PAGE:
After a six-mile walk around Stanley Park, Mom took a short nap, leaving me to experience downtown on my own. After stopping for an obligatory Asian meal, I walked to Canada Place. It turns out that Vancouver thrives when the sky behaves. The views of the city in the hours just before sunset are some of my most treasured. There is something electric about the photos I took here. The beautiful blue sky, the stunning glass towers, the alpenglow, and the complementary water all seemed vibrant and alive. It's a walk that I remember fondly and fiercely today.
I've talked about these moments before. Transcendental experiences, which are virtually always unplanned, that only observing can provide. The fact that I was alone at the time made it all the more mystical. It was as if I was the sole arbiter of this confluence of events -- that I was somehow manufacturing this scene. I'll never forget it.
Short Story 2: Lake Louise at Dusk
A trip to Banff National Park requires a stop at Lake Louise. It is the quintessential tourist trap, but the natural beauty of the scene overwhelms the man-made nonsense. It is absolutely one of the most beautiful places in the world, and I remember thinking as I watched the mystical clouds left over from a passing shower that I may never see something as beautiful again.
At the time, the magic of the scene overpowered the obviously depressing conclusion I had just made. If I were to never see anything so beautiful again, would my travels from here on forever be "almost as good" or "second tier"? I walked in the streets of Banff that night, asking myself, "What do I do from here?" Will I ever see anything as satisfying again? Not a question I wanted to be asking myself at age 29.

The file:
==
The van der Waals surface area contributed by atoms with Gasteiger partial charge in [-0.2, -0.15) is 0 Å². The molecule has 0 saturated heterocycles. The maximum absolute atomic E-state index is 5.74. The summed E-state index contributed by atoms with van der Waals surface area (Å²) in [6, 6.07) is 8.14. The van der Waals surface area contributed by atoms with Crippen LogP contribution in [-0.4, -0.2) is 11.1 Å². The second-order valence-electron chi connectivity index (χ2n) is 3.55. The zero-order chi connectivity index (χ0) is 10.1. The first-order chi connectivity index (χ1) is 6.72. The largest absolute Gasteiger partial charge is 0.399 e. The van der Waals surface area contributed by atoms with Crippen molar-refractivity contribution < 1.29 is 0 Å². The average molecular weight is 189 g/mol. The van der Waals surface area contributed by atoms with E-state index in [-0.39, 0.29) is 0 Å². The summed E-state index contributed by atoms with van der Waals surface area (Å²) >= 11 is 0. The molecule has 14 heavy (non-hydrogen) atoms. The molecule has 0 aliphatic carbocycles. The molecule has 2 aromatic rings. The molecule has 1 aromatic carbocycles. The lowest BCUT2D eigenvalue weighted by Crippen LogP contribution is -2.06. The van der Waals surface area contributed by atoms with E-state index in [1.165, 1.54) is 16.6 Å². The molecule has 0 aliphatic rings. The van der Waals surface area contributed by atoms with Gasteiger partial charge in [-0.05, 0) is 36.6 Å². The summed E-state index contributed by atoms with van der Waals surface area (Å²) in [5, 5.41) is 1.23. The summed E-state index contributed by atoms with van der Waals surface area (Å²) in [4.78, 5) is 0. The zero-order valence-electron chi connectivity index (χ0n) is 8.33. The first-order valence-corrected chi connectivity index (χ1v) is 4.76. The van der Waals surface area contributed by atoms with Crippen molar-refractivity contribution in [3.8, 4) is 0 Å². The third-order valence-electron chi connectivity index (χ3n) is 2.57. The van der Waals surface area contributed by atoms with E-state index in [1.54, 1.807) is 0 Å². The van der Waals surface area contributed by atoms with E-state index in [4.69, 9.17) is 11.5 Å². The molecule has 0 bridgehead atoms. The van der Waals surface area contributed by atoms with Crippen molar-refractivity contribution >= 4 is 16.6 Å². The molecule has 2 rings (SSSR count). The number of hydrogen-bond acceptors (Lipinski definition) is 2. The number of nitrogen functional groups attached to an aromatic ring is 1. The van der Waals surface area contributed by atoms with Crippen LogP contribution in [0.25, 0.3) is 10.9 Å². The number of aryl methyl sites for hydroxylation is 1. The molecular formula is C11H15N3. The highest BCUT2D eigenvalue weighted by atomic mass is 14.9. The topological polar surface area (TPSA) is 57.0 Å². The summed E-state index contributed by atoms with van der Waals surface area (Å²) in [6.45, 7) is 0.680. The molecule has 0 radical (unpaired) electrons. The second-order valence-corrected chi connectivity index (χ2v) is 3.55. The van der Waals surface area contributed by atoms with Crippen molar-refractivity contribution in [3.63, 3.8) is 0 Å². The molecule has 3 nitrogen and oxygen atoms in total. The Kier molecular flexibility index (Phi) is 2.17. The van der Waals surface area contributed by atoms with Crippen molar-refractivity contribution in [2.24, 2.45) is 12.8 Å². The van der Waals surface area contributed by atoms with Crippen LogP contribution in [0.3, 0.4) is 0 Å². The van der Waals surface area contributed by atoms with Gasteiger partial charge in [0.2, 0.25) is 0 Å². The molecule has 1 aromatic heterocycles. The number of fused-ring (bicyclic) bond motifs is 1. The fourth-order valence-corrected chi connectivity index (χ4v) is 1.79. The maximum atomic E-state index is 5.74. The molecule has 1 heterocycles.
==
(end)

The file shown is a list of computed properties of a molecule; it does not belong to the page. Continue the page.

Then again, I had briefly forgotten what travel is about. The best moments, the most cherished memories, are the spontaneous ones. I would hardly call Lake Superior the most beautiful place in the world, but a drive at sunrise to the tune of "The Fortress of Solitude" will be one of the greatest vacation moments I will have. It's not always about scenery, in other words.
The following day, Mom and I returned to Lake Louise to hike the Plain of the Six Glaciers trail. We reached the top of the trail after a glorious two-hour hike through the beautiful snow-covered spires outlining the lake. And at the top features a beautiful log cabin offering tea and assorted snacks. The meal with the pitter-patter of raindrops hitting the logs already exceeded the lake scene the previous day.
I know people who exclusively travel in a small area surrounding their home. I know people who won't travel outside of the US, even though they have the financial capability to do so. Here I am, in this treasured moment, rain falling in the fog-laden mountains. Nowhere else in the world I would rather be. A neighboring table features a family of four from Japan. The other side of us, two lifelong friends hiking all over the world share some hummus. Below us, a group of sixteen kids is treated to a hearty lunch and hot cocoa from their proud adult leaders. Nowhere else in the world could I have had this experience.
Lake Louise is beautiful, but the memories only begin with the photographs. What I vividly remember are the moments, like this one. All at once, everyone sighs. A glacier clinging to the mountain has calved, and a thunderous cascade of melting ice flows down the cliff. The pitter-patter of rain was our universal applause.